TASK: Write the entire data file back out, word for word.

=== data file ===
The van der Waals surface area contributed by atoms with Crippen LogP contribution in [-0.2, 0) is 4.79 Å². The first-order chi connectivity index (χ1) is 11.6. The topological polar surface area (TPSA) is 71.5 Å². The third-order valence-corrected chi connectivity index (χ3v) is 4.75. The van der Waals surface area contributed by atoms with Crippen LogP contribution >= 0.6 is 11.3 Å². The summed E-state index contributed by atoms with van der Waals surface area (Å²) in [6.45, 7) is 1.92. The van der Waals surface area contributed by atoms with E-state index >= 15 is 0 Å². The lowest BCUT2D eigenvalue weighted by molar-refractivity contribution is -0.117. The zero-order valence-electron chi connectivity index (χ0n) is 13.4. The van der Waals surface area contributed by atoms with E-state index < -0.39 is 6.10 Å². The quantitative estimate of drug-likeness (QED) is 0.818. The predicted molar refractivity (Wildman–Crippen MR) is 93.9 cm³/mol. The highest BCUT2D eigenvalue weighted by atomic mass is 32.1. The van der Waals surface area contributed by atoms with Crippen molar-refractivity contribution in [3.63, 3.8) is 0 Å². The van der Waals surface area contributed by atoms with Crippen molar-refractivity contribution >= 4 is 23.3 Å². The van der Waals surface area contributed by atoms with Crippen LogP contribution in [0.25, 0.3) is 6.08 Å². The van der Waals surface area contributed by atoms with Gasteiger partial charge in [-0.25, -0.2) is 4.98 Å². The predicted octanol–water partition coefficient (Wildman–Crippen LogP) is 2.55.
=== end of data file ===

The van der Waals surface area contributed by atoms with Crippen LogP contribution in [-0.2, 0) is 4.79 Å². The first-order chi connectivity index (χ1) is 11.6. The topological polar surface area (TPSA) is 71.5 Å². The third-order valence-corrected chi connectivity index (χ3v) is 4.75. The van der Waals surface area contributed by atoms with Crippen LogP contribution >= 0.6 is 11.3 Å². The summed E-state index contributed by atoms with van der Waals surface area (Å²) in [6.45, 7) is 1.92. The van der Waals surface area contributed by atoms with E-state index >= 15 is 0 Å². The lowest BCUT2D eigenvalue weighted by molar-refractivity contribution is -0.117. The zero-order valence-electron chi connectivity index (χ0n) is 13.4. The van der Waals surface area contributed by atoms with E-state index < -0.39 is 6.10 Å². The quantitative estimate of drug-likeness (QED) is 0.818. The predicted molar refractivity (Wildman–Crippen MR) is 93.9 cm³/mol. The highest BCUT2D eigenvalue weighted by atomic mass is 32.1. The van der Waals surface area contributed by atoms with Crippen molar-refractivity contribution in [3.63, 3.8) is 0 Å². The van der Waals surface area contributed by atoms with Crippen molar-refractivity contribution >= 4 is 23.3 Å². The van der Waals surface area contributed by atoms with Crippen LogP contribution in [0.25, 0.3) is 6.08 Å². The van der Waals surface area contributed by atoms with Gasteiger partial charge in [-0.25, -0.2) is 4.98 Å². The predicted octanol–water partition coefficient (Wildman–Crippen LogP) is 2.55.